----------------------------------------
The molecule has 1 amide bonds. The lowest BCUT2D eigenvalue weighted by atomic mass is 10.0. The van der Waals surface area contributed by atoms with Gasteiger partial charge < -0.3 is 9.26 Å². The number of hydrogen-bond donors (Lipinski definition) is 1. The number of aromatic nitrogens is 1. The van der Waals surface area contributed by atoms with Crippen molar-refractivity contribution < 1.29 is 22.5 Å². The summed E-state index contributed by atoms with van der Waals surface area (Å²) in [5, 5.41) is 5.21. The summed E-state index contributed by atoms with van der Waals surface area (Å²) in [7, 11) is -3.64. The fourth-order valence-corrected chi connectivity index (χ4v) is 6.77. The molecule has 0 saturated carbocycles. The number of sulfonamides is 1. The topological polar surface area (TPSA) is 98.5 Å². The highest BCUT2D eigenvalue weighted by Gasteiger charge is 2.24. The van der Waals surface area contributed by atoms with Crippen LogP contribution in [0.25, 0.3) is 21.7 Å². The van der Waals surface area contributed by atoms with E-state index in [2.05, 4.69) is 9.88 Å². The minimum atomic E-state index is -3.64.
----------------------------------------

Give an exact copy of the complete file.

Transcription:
The molecule has 1 amide bonds. The lowest BCUT2D eigenvalue weighted by atomic mass is 10.0. The van der Waals surface area contributed by atoms with Gasteiger partial charge < -0.3 is 9.26 Å². The number of hydrogen-bond donors (Lipinski definition) is 1. The number of aromatic nitrogens is 1. The van der Waals surface area contributed by atoms with Crippen molar-refractivity contribution < 1.29 is 22.5 Å². The summed E-state index contributed by atoms with van der Waals surface area (Å²) in [5, 5.41) is 5.21. The summed E-state index contributed by atoms with van der Waals surface area (Å²) in [7, 11) is -3.64. The fourth-order valence-corrected chi connectivity index (χ4v) is 6.77. The molecule has 0 saturated carbocycles. The number of sulfonamides is 1. The topological polar surface area (TPSA) is 98.5 Å². The highest BCUT2D eigenvalue weighted by Gasteiger charge is 2.24. The van der Waals surface area contributed by atoms with Crippen LogP contribution in [0.25, 0.3) is 21.7 Å². The van der Waals surface area contributed by atoms with E-state index in [2.05, 4.69) is 9.88 Å². The minimum atomic E-state index is -3.64.